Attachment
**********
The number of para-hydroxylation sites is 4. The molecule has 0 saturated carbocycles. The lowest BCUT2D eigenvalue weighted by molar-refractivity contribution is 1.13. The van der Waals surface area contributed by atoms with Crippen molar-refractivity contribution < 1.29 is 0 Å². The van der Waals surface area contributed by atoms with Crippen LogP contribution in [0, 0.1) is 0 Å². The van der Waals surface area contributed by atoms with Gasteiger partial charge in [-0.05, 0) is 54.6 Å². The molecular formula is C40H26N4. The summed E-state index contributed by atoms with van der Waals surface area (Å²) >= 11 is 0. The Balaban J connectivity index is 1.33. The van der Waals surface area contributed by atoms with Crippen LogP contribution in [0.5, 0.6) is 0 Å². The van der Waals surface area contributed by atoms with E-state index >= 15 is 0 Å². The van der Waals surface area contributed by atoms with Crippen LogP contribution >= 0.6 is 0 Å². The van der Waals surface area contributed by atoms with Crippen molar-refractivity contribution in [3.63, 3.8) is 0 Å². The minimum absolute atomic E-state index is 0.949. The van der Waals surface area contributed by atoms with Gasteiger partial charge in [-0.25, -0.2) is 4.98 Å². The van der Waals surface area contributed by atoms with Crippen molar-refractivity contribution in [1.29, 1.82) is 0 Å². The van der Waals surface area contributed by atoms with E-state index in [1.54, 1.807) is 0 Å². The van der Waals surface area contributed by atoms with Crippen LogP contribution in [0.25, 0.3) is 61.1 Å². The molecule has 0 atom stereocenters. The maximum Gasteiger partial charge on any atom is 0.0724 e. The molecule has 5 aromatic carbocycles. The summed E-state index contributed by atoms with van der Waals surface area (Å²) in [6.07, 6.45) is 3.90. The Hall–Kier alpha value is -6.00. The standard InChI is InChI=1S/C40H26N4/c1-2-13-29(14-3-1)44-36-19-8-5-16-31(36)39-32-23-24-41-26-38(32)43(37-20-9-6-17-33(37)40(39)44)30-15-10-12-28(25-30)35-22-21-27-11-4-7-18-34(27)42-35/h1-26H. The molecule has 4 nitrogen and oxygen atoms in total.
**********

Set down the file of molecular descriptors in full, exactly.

The number of para-hydroxylation sites is 4. The molecule has 0 saturated carbocycles. The lowest BCUT2D eigenvalue weighted by molar-refractivity contribution is 1.13. The van der Waals surface area contributed by atoms with Crippen molar-refractivity contribution < 1.29 is 0 Å². The van der Waals surface area contributed by atoms with Crippen LogP contribution in [0, 0.1) is 0 Å². The van der Waals surface area contributed by atoms with Gasteiger partial charge in [-0.05, 0) is 54.6 Å². The molecular formula is C40H26N4. The summed E-state index contributed by atoms with van der Waals surface area (Å²) >= 11 is 0. The Balaban J connectivity index is 1.33. The van der Waals surface area contributed by atoms with Crippen LogP contribution in [0.5, 0.6) is 0 Å². The van der Waals surface area contributed by atoms with E-state index >= 15 is 0 Å². The van der Waals surface area contributed by atoms with Crippen LogP contribution >= 0.6 is 0 Å². The van der Waals surface area contributed by atoms with Crippen molar-refractivity contribution in [3.63, 3.8) is 0 Å². The minimum absolute atomic E-state index is 0.949. The van der Waals surface area contributed by atoms with Gasteiger partial charge in [-0.25, -0.2) is 4.98 Å². The van der Waals surface area contributed by atoms with Crippen molar-refractivity contribution in [1.29, 1.82) is 0 Å². The van der Waals surface area contributed by atoms with E-state index in [1.54, 1.807) is 0 Å². The van der Waals surface area contributed by atoms with Crippen LogP contribution in [0.25, 0.3) is 61.1 Å². The molecule has 0 atom stereocenters. The maximum Gasteiger partial charge on any atom is 0.0724 e. The molecule has 5 aromatic carbocycles. The summed E-state index contributed by atoms with van der Waals surface area (Å²) in [6.07, 6.45) is 3.90. The Hall–Kier alpha value is -6.00. The standard InChI is InChI=1S/C40H26N4/c1-2-13-29(14-3-1)44-36-19-8-5-16-31(36)39-32-23-24-41-26-38(32)43(37-20-9-6-17-33(37)40(39)44)30-15-10-12-28(25-30)35-22-21-27-11-4-7-18-34(27)42-35/h1-26H. The molecule has 4 nitrogen and oxygen atoms in total.